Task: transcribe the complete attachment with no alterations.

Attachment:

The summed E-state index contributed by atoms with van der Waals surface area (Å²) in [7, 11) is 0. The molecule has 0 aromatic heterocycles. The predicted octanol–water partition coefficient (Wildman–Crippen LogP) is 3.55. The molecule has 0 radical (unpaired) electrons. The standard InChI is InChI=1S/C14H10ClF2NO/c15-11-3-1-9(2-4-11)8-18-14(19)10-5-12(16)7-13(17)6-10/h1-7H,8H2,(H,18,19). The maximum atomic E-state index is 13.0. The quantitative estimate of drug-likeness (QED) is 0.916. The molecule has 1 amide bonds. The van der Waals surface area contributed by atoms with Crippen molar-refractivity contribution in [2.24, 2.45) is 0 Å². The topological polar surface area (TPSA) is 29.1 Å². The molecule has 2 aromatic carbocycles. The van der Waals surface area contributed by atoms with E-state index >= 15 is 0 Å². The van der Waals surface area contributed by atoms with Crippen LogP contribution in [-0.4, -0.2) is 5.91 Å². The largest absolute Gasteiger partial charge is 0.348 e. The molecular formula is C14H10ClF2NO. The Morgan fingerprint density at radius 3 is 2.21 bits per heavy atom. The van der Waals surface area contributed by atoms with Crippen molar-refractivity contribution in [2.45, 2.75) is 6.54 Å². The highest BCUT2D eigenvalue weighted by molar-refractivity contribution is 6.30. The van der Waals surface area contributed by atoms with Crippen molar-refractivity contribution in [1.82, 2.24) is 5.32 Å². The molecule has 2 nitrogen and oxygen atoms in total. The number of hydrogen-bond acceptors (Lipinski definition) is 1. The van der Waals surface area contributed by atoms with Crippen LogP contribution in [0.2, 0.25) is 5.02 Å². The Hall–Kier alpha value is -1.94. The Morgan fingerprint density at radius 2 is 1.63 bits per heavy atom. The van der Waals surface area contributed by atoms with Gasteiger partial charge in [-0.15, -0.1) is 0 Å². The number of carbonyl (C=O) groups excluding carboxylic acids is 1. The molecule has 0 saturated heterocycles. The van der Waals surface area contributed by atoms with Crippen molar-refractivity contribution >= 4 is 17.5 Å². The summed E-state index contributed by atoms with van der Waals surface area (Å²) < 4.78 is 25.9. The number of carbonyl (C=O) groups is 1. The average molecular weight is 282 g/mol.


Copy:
The summed E-state index contributed by atoms with van der Waals surface area (Å²) in [7, 11) is 0. The molecule has 0 aromatic heterocycles. The predicted octanol–water partition coefficient (Wildman–Crippen LogP) is 3.55. The molecule has 0 radical (unpaired) electrons. The standard InChI is InChI=1S/C14H10ClF2NO/c15-11-3-1-9(2-4-11)8-18-14(19)10-5-12(16)7-13(17)6-10/h1-7H,8H2,(H,18,19). The maximum atomic E-state index is 13.0. The quantitative estimate of drug-likeness (QED) is 0.916. The molecule has 1 amide bonds. The van der Waals surface area contributed by atoms with Crippen molar-refractivity contribution in [2.24, 2.45) is 0 Å². The topological polar surface area (TPSA) is 29.1 Å². The molecule has 2 aromatic carbocycles. The van der Waals surface area contributed by atoms with E-state index >= 15 is 0 Å². The van der Waals surface area contributed by atoms with Crippen LogP contribution in [-0.4, -0.2) is 5.91 Å². The largest absolute Gasteiger partial charge is 0.348 e. The molecular formula is C14H10ClF2NO. The Morgan fingerprint density at radius 3 is 2.21 bits per heavy atom. The van der Waals surface area contributed by atoms with Crippen molar-refractivity contribution in [2.45, 2.75) is 6.54 Å². The highest BCUT2D eigenvalue weighted by molar-refractivity contribution is 6.30. The van der Waals surface area contributed by atoms with Crippen molar-refractivity contribution in [1.82, 2.24) is 5.32 Å². The molecule has 2 nitrogen and oxygen atoms in total. The number of hydrogen-bond acceptors (Lipinski definition) is 1. The van der Waals surface area contributed by atoms with Crippen LogP contribution in [0.2, 0.25) is 5.02 Å². The Hall–Kier alpha value is -1.94. The Morgan fingerprint density at radius 2 is 1.63 bits per heavy atom. The van der Waals surface area contributed by atoms with Gasteiger partial charge in [-0.15, -0.1) is 0 Å². The number of carbonyl (C=O) groups excluding carboxylic acids is 1. The molecule has 0 saturated heterocycles. The van der Waals surface area contributed by atoms with Crippen molar-refractivity contribution >= 4 is 17.5 Å². The summed E-state index contributed by atoms with van der Waals surface area (Å²) < 4.78 is 25.9. The number of carbonyl (C=O) groups is 1. The average molecular weight is 282 g/mol.